We've just created an underclass here in the US that is dependent on the government for their paychecks.


What used to happen before welfare?
What used to happen before foodstamps?



posted on Aug, 9 2012 @ 03:25 PM
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reply to post by Blue Shift
 


Here's my argument.

The space race of the 60's created an entire generation of kids interested in math and science. Which then led to the largest technological development period in human history.

Money spent on space IS money spent here on Earthy my friend.


We live in a society exquisitely dependent on science and technology, in which hardly anyone knows anything about science and technology.
~Carl Sagan


~Tenth



posted on Aug, 9 2012 @ 03:34 PM
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Originally posted by Kryties
reply to post by Blue Shift
 

Discovery of life, in any form, on another planet will change humanities entire outlook on life.


Yeah, but what does that get us, if anything? We already have a lot of different outlooks on life. Some people see God in the sky. Some people already believe aliens are kidnapping millions of us in our sleep. On one hand, knowing that there is other life out there just makes us one planet among potentially millions crawling with life, and pretty insignificant. Or we just dropped a few notches on the food chain. Or we're part of a Galactic brotherhood of living things. The thing is, we don't really think all that highly of all the other life or people or cultures we have on Earth right now. Familiarity breeding contempt, I suppose. I imagine the discovery of ET life would set off a whole lot of soul-searching and debate in the short run, but eventually we'd come to view it as some dusty academic subject droned on about by college professors but of little use to the average guy trying to pay the rent and buy donuts.


Plus, with dwindling resources here on Earth, and overpopulation problems, expansion into space and beyond is a necessity if humanity wants to survive more than a few hundred more years.

I'm of the opinion that humanity is only a transient species anyway, with very little time left on Earth. We're either going to be quickly supplanted by artificial intelligence, which can be put into machines that can make the trip into space a whole lot easier than we can, or we're going to modify our genetics to such an extent that we'll no longer be human.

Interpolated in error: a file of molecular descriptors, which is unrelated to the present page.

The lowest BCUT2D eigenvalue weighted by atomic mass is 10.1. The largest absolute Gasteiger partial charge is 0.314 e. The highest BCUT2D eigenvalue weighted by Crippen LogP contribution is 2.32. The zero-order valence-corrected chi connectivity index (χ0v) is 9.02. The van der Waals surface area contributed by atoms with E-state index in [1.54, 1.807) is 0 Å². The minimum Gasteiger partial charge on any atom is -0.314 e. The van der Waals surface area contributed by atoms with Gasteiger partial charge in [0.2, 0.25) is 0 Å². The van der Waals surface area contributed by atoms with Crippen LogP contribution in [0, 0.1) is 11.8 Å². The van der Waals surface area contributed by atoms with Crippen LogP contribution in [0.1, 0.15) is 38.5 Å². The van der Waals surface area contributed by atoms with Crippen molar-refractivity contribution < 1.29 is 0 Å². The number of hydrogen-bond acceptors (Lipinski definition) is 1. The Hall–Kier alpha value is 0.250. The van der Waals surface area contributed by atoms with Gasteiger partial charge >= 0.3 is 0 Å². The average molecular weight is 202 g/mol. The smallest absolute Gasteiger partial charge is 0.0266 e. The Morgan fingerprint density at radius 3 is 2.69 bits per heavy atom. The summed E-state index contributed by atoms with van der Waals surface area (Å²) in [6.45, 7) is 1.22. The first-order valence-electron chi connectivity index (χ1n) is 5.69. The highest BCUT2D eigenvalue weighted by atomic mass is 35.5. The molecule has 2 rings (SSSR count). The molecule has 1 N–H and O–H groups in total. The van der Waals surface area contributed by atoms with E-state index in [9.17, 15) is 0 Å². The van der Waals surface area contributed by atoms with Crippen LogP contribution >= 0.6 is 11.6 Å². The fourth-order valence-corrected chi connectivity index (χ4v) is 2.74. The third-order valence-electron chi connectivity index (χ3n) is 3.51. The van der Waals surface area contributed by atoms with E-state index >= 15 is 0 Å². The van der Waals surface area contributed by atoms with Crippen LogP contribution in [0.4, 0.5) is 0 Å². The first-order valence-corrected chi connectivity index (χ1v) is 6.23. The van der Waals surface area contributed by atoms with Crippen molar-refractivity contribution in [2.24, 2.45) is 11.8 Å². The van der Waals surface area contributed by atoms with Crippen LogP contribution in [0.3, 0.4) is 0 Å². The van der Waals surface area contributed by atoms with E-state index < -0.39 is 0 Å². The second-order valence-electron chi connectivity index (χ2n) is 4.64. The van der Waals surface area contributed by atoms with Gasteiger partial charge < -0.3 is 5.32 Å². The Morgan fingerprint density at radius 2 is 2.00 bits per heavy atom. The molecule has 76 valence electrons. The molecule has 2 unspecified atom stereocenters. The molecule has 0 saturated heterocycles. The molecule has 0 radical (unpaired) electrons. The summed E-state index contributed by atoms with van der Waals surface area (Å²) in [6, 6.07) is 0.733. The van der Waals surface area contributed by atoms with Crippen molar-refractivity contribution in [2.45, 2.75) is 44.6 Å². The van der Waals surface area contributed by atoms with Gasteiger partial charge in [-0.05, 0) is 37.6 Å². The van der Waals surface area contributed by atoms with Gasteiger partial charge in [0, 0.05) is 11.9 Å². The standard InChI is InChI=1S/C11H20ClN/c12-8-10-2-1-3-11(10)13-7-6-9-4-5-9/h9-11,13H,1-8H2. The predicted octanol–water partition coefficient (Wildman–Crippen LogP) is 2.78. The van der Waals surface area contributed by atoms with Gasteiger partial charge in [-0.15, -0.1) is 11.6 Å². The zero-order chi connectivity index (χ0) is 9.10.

I've read articles about the possibility of human expansion into space, and it doesn't look like it will do much good for Earth-bound humanity. It's too expensive to transfer large numbers of people to other planets. Space is so very, very big. And by the time a significant human (or modified human) population establishes itself on another planet, the first thing they're probably going to do is breed, and the second thing is pass laws to keep other immigrants out. So you're not going to get much out of space travel other than the dubious satisfaction of keeping a quasi-human lifeform going elsewhere as a kind of safeguard against extinction. If that matters to you. Like I said, we don't care all that much for other people different than us on this planet, much less another one.

But I like the pictures. Mars looks like a very cold desert. Some of those Hubble images make nice screen savers. And if that's all we get out of it, along with keeping some scientist on the payroll so they don't sell their expertise to Iran or North Korea, I guess I'm good with that.



posted on Aug, 9 2012 @ 03:39 PM